One of the most grown-up review sites around

Search MusicWeb Here
Google seem to have closed down local search engines. You can use this FreeFind engine but it is not so comprehensive
You can go to Google itself and enter the search term followed by the search term.


International mailing

  Founder: Len Mullenger             Senior Editor: John Quinn               Contact Seen and Heard here  

Some items
to consider

Piano Concertos 1 and 2
Surprise Best Seller and now

A Garland for John McCabe


DIETHELM Symphonies

The best Rite of Spring in Years

BACH Magnificat

Brian Symphs 8, 21, 26

Just enjoy it!

La Mer Ticciati




simply marvellous

Outstanding music

Elite treatment

some joyous Gershwin

Bartok String Quartets
uniquely sensitive

Cantatas for Soprano


Support us financially by purchasing this from

Antonín DVOŘÁK (1841-1904)
Piano Quartet No. 1 in D, Op. 23 (1875) [32:57]
Piano Quartet No. 2 in E flat, Op. 87 (1890) [34:21]
The London Bridge Piano Trio (Daniel Tong, piano; Kate Gould, cello; Tamsin Waley-Cohen, violin)
Guy Pomeroy (viola)
rec. Music Room, Champs Hill, West Sussex, 2014

A most satisfying coupling of an earlier work (the fresh, free-flow Op. 23) and the later and more substantive Op. 87, beautifully recorded and presented.

The booklet notes suggest the influence of Schubert, particularly that composer’s B flat Trio, on Op. 23, and one can hear that in the sun-drenched first movement (albeit a Czech sun rather than an Austrian one). The first movement, around a quarter of an hour, reminds us that in his earlier years Dvořák could indeed rival Schubert for heavenly length—think of some of those early string quartets. The sense of melodies falling over one another to make it to the page is palpable here. The London Bridge Trio, augmented by violist Guy Pomeroy, give a dynamic reading of the first movement; the superbly turned ending (which diminuendos suddenly into a more interior space) is beautifully managed and offers in itself an indication of the tranquillity of the theme of the Theme and Variations central panel. This is a multi-faceted movement, full of joy and play along the way. All credit to the nimble articulation of Daniel Tong, but also to the wonderful string exchanges. The finale acts as both Scherzo and Finale. The clean-cut performance is a joy. Pomeroy’s contributions in particular are most engaging; violinist Tamsin Waley-Chen can appear rather harsh at the higher dynamics, unfortunately, but the recommendation remains.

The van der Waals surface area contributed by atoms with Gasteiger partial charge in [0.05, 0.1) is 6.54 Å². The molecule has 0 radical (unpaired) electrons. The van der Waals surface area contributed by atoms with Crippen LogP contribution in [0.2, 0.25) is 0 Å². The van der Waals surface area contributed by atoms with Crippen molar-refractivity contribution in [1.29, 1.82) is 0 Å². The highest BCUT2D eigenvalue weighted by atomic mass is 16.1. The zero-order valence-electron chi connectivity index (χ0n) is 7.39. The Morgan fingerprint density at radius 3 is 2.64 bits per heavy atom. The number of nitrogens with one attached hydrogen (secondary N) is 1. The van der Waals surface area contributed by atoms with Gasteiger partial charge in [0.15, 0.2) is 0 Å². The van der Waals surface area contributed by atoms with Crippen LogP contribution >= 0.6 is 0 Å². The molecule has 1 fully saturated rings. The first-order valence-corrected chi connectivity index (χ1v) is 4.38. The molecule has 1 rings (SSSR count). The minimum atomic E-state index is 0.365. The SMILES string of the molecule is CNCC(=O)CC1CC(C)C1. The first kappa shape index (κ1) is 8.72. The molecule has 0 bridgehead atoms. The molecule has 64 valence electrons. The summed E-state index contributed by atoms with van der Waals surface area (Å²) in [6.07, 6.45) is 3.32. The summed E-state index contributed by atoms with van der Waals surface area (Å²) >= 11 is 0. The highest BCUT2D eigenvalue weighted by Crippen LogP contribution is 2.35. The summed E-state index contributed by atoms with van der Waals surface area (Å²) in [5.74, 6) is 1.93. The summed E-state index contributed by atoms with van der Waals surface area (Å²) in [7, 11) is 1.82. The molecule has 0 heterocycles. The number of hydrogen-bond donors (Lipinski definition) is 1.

It is Brahms that looms over the E flat Trio. Immediately the opening statement of the opening Allegro con fuoco takes us to a different world; a little more fire from the musicians here would not have gone amiss. Ironically, when they do try to inject that spirit (towards the end of the first movement), the effect is rather rough. Cellist Kate Gould excels in the long-breathed melodies that open the Lento, while the sparser textures dared by Dvořák are superbly effective. The London Bridge Trio seems to excel at Dvořák’s more interior expressions. No missing the folk elements to the splendid Allegro moderato that follows, a movement that combines scherzo, minuet and landler; there is a hint of cimbalom in the piano part, too. The finale has a gypsy accent to it, but is just a touch studio-bound here when Dvořák asks for maximal ebullience.

Pianist Daniel Tong provides excellent booklet notes. These are enjoyable accounts, particularly that of the earlier work.

An intriguing aspect of the ensemble is its name. This is the trio based in London that is named after composer Frank Bridge, and not named after the connective construction linking one side of the Thames to another, a situation made even more confusing (or perhaps this is a photographic sleight that mirrors Dvořák’s playfulness in Op. 23) by the cover photo which shows a London bridge (Waterloo Bridge, in fact); that photo was possibly, even probably, taken from a location near London Bridge. Very good, if it is deliberate.

Colin Clarke


Gerard Hoffnung CDs

Advertising on

Donate and get a free CD


New Releases

Naxos Classical

Nimbus Podcast

Obtain 10% discount

Special offer 50% off

Musicweb sells the following labels
Acte Préalable
(THE Polish label)
Altus 10% off
Atoll 10% off
CRD 10% off
Hallé 10% off
Lyrita 10% off
Nimbus 10% off
Nimbus Alliance
Prima voce 10% off
Red Priest 10% off
Retrospective 10% off
Saydisc 10% off
Sterling 10% off

Follow us on Twitter

Subscribe to our free weekly review listing

Sample: See what you will get

Editorial Board
MusicWeb International
Founding Editor
Rob Barnett
Senior Editor
John Quinn
Seen & Heard
Editor Emeritus
   Bill Kenny
Editor in Chief
MusicWeb Webmaster
   David Barker
MusicWeb Founder
   Len Mullenger